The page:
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‘One-Eye’ open! Classic Red Hook movie screens at Art Fest

The water’s fine!: Samuel L. Jackson plays a homeless man who fishes for meals in the Gowanus Canal in “The Search For One-Eye Jimmy.”
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The stars are back in Brooklyn!

A rugged comedy filmed on the streets of Red Hook 25 years ago will return to the spotlight next week. “The Search For One-Eye Jimmy,” which starred Hollywood greats Sam Rockwell, Steve Buscemi, and Samuel L. Jackson before they struck it big, will screen as part of the Art of Brooklyn Film Festival on June 9. The film is a Brooklyn classic, said its director, and the fest is a fitting place to celebrate its anniversary and introduce it to new audiences.

“I mean, it’s the ultimate Brooklyn film and on its 25th anniversary, where would it be better suited to be screened?” said Sam Henry Kass. “I would hope that the film sort of introduces itself to a whole new audience. I think that it holds up, it’s pretty timely.”

The movie centers on a recent film school grad who returns to his home town and teams up with a bizarre cast of characters to track down the missing “One-Eye Jimmy.” Kass was inspired by a real-life missing person poster for a one-eyed man he knew.

“I thought, ‘Where could this guy go if he was missing?’ ” said Kass. “He’d only been on like three blocks his whole life, so I just imagined that scenario and started writing.”

Kass chose Red Hook as a film site because it seemed like a gritty, barren wasteland — vastly different from the gentrifying nabe it is today.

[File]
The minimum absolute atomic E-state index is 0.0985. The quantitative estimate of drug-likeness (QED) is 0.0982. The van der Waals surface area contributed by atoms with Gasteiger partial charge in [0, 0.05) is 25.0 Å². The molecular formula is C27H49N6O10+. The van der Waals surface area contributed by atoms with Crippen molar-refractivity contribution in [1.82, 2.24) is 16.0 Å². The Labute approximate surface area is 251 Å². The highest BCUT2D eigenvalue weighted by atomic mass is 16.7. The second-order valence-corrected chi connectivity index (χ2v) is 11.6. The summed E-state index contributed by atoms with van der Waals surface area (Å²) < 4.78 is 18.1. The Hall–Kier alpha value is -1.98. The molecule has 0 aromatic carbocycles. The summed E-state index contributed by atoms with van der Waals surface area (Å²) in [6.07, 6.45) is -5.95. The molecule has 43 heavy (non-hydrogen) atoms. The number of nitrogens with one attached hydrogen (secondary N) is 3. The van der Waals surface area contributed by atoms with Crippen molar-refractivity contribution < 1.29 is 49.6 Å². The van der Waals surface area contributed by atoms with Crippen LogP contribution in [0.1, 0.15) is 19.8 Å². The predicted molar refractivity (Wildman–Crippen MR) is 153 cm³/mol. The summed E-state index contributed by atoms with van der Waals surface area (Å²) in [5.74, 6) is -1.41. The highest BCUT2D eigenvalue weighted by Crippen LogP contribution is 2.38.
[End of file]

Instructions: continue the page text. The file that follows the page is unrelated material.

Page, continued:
“It was 25 years ago, and it looked as how I imagined post-war Beirut to look like,” said Kass. “It was empty — there seemed to be remnants of fires, abandoned cars, packs of dogs — we chose to film down there for the visuals.”

Kass attributes the film’s success to its tongue-in-cheek tone and its stellar cast. He pegged some of the actors as stars from the start, while others were less obvious.

“It was a $100 million cast on a $20,000 movie,” he said. “Steve Buscemi had just finished ‘Reservoir Dogs.’ He came directly from that to work with us and had a sense that he was on the way. Sam Rockwell basically staggered in from on the street and I thought he was so interesting that I cast him on the spot without knowing anything about him. To say I knew he’d be a movie star is a stretch.”

Kass and some fellow filmmakers each kicked in about $5,000 to produce the movie, which he dubbed “the film they couldn’t kill.”

“It certainly was a passion project,” he said. “I think two things can happen when you do that — you can end up with something magnificent, or end up broke and humiliated. I think all things considered, we did okay.”

The Art of Brooklyn Film Festival, which focuses on movies with a connection to the borough, will host eight days of screenings and panel discussions starting on June 3, at various locations in Brooklyn Heights, Clinton Hill, and Bay Ridge.

“The Search For One-Eye Jimmy” at St. Francis College (182 Remsen St. between Clinton and Court streets in Brooklyn Heights, www.aobff.org). June 9 at 9 pm. $12. Other Art of Brooklyn Film Festival events June 3–11 at various locations. Visit www.aobff.org for more info.

Reach reporter Caroline Spivack at cspivack@cnglocal.com or by calling (718) 260–2523. Follow her on Twitter @carolinespivack.
Updated 5:58 pm, July 9, 2018
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